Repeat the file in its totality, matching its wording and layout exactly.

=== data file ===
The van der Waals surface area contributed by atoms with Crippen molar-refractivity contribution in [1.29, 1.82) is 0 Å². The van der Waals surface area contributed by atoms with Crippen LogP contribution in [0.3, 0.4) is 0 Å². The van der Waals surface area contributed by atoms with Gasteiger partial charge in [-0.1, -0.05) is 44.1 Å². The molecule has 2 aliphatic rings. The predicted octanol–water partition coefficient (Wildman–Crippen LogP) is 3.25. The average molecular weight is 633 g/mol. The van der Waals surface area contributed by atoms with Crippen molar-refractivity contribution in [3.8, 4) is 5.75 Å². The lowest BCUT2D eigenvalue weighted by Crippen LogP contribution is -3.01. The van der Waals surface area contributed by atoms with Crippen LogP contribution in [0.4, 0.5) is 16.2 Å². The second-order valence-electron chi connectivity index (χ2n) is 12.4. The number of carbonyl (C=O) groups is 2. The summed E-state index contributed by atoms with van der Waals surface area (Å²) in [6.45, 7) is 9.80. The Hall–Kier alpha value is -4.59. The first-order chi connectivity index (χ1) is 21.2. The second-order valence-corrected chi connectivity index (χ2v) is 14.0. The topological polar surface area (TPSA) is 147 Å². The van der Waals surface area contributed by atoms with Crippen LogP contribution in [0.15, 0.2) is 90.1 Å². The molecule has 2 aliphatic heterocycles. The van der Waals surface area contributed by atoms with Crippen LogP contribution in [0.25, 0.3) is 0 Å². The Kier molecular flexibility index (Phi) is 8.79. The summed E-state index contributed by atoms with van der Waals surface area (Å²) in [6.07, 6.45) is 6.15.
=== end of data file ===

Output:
The van der Waals surface area contributed by atoms with Crippen molar-refractivity contribution in [1.29, 1.82) is 0 Å². The van der Waals surface area contributed by atoms with Crippen LogP contribution in [0.3, 0.4) is 0 Å². The van der Waals surface area contributed by atoms with Gasteiger partial charge in [-0.1, -0.05) is 44.1 Å². The molecule has 2 aliphatic rings. The predicted octanol–water partition coefficient (Wildman–Crippen LogP) is 3.25. The average molecular weight is 633 g/mol. The van der Waals surface area contributed by atoms with Crippen molar-refractivity contribution in [3.8, 4) is 5.75 Å². The lowest BCUT2D eigenvalue weighted by Crippen LogP contribution is -3.01. The van der Waals surface area contributed by atoms with Crippen LogP contribution in [0.4, 0.5) is 16.2 Å². The second-order valence-electron chi connectivity index (χ2n) is 12.4. The number of carbonyl (C=O) groups is 2. The summed E-state index contributed by atoms with van der Waals surface area (Å²) in [6.45, 7) is 9.80. The Hall–Kier alpha value is -4.59. The first-order chi connectivity index (χ1) is 21.2. The second-order valence-corrected chi connectivity index (χ2v) is 14.0. The topological polar surface area (TPSA) is 147 Å². The van der Waals surface area contributed by atoms with Crippen LogP contribution in [0.15, 0.2) is 90.1 Å². The molecule has 2 aliphatic heterocycles. The van der Waals surface area contributed by atoms with Crippen LogP contribution in [0.25, 0.3) is 0 Å². The Kier molecular flexibility index (Phi) is 8.79. The summed E-state index contributed by atoms with van der Waals surface area (Å²) in [6.07, 6.45) is 6.15.